Photo: Bandar Algaloud / Saudi Kingdom Council / Handout/Anadolu Agency/Getty Images

Saudi Crown Prince Mohammad bin Salman, who is currently in Beijing to sign billion-dollar economic partnerships with China, said on Friday: "China has the right to carry out anti-terrorism and de-extremization work for its national security," referencing the detention of 1 million Uighur Muslims in "re-education camps," reports the Telegraph.

The big picure: Many Western countries have called for Chinese President Xi Jinping to end the mass detention of Uighurs, with the U.S. reportedly considering sanctions under the Magnitsky Act against senior Chinese officials involved in the crackdown. Turkey has also condemned China for its treatment of Uighur Muslims, one of the first Muslim-majority countries to do so.

Go deeper: U.S. firm aided Chinese DNA collection of Uighur Muslims

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There's little consensus on TikTok's specific national security threat

Illustration: Aïda Amer/Axios

TikTok has become a Rorschach test for how U.S. politicians view China, with little consensus on the specifics of its threat to homeland security.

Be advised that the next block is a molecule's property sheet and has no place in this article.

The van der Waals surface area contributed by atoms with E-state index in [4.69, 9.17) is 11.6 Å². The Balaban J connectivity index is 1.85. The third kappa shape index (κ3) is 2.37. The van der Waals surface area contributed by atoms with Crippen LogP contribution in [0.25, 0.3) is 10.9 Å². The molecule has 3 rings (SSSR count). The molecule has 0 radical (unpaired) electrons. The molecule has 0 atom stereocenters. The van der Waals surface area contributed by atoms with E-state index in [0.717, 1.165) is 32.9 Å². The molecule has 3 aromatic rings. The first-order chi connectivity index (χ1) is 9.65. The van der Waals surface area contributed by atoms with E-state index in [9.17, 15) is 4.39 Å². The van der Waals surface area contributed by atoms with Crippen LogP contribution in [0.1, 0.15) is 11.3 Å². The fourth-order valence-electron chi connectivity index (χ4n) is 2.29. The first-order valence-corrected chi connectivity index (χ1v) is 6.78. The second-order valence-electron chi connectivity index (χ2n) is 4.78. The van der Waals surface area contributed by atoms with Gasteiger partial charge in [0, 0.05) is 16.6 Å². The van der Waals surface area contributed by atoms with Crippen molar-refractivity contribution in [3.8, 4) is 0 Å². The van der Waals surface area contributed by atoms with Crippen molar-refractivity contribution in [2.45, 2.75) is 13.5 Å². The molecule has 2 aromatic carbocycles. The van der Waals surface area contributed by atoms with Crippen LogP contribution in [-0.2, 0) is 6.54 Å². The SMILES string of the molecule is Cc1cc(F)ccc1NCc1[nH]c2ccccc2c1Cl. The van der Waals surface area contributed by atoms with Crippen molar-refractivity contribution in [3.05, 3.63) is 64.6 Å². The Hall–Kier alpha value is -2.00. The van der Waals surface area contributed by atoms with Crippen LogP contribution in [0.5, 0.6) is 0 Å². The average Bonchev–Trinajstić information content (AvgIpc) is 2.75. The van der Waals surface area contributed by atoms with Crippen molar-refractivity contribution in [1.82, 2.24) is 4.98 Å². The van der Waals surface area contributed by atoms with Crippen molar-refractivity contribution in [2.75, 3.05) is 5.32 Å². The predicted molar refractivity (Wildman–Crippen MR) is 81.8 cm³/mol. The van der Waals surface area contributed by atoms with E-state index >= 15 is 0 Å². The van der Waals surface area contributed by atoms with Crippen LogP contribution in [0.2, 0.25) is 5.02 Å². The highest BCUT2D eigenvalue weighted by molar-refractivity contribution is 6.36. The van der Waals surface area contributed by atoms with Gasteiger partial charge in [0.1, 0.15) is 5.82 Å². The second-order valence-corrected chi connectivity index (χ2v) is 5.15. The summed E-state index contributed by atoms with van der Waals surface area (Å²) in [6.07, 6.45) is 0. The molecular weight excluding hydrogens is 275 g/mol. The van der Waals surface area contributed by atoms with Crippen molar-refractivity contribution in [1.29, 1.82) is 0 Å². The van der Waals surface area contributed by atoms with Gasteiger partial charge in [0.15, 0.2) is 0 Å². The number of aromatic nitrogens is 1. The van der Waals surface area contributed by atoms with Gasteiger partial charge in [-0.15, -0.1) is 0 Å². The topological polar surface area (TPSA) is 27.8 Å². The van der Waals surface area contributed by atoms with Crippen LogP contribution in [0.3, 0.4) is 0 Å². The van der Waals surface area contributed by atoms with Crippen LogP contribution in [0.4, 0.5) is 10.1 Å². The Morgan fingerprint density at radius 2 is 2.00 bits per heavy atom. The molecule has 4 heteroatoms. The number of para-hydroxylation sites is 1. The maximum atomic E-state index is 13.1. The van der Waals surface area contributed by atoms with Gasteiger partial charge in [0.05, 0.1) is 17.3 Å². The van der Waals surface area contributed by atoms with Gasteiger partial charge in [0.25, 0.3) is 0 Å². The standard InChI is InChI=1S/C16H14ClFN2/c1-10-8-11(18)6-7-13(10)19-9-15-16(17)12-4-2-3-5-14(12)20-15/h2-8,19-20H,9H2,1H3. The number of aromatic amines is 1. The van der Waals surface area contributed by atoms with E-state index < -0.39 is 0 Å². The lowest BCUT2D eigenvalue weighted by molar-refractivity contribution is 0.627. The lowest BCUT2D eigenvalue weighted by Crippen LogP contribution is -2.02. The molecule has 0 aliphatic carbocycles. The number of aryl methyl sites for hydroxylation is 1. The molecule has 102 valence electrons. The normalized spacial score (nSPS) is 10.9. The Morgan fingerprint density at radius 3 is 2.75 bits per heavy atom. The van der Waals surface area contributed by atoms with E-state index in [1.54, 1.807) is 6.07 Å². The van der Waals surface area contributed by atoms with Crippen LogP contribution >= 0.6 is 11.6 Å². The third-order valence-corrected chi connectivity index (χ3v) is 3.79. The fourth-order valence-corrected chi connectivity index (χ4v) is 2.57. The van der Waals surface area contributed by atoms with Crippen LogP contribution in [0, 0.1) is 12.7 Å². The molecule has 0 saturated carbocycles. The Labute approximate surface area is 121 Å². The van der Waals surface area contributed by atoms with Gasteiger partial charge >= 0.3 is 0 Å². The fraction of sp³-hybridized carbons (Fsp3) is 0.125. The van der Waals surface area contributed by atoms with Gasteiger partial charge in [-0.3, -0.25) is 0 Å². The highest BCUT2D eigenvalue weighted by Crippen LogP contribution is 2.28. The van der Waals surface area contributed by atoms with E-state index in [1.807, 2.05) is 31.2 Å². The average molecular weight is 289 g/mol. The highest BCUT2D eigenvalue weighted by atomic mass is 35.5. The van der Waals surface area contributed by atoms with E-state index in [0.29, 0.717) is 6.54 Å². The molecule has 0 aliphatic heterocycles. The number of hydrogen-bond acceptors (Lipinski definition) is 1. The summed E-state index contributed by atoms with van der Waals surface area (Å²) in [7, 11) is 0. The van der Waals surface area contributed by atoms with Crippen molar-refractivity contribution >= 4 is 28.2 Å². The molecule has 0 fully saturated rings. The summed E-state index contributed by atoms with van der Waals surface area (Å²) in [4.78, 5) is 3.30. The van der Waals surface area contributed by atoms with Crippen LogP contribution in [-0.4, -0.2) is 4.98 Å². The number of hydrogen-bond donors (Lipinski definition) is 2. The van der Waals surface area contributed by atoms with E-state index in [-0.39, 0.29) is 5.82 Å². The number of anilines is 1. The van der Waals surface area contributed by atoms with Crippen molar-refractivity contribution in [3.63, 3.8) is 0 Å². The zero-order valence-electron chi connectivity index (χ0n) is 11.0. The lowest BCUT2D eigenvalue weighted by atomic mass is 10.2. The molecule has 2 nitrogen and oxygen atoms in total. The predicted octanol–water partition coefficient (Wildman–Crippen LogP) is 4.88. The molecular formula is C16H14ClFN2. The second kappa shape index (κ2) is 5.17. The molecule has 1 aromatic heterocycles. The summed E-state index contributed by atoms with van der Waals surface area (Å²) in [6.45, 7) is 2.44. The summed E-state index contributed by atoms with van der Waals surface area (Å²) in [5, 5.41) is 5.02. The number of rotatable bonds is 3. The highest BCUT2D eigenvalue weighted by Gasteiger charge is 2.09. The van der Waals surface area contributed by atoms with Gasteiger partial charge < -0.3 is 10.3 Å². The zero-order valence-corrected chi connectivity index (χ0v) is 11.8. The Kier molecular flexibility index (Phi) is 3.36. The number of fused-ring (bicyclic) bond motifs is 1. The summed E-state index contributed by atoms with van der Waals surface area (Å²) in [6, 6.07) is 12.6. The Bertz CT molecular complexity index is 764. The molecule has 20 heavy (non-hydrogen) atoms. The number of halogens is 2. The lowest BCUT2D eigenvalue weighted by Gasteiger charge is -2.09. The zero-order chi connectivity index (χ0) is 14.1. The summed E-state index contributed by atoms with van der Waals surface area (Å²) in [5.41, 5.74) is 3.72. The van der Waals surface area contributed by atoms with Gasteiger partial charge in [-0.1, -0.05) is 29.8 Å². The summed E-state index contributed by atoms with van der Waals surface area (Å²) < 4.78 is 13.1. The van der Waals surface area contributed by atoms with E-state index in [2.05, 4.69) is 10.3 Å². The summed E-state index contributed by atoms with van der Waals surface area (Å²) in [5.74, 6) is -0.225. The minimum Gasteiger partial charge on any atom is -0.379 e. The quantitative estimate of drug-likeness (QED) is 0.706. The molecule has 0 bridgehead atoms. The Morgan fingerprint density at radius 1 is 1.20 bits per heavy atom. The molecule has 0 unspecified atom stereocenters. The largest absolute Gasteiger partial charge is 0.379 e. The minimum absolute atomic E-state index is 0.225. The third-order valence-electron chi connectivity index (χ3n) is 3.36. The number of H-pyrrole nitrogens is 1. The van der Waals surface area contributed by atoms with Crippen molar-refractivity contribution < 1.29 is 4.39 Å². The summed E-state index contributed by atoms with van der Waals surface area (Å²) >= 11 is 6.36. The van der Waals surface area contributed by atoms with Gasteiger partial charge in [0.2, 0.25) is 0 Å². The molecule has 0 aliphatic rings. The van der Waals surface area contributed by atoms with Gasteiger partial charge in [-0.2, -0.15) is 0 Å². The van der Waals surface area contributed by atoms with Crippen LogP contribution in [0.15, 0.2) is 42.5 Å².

The big picture: Much of what D.C. fears about TikTok is fear itself, and that's reflected in President Trump's executive order to ban the app by Sept. 20 if it's not sold by parent company ByteDance — alongside another focused on Chinese messaging app WeChat and its parent company Tencent.

U.S. sanctions Hong Kong leader Carrie Lam

Photo: Anthony Kwan/Getty Images)

The Treasury Department on Friday placed sanctions on Hong Kong leader Carrie Lam, following months of tension as she has allowed continued overreach by Beijing to subvert Hong Kong's autonomy.

Why it matters: It's the toughest sanction yet imposed on China for its destruction of Hong Kong’s relatively free political system.

GM's high-stakes electric move

The Cadillac Lyriq. Image courtesy of Cadillac

Cadillac on Thursday unveiled the Lyriq, the luxury brand's first all-electric model and GM's first consumer electric vehicle unveil since the Chevy Bolt several years ago.

Why it matters: It's the first reveal by GM of an electric vehicle that will use the company's new modular platform and Ultium battery system — technologies meant to underpin the 20 electric vehicles that GM plans to launch by 2023.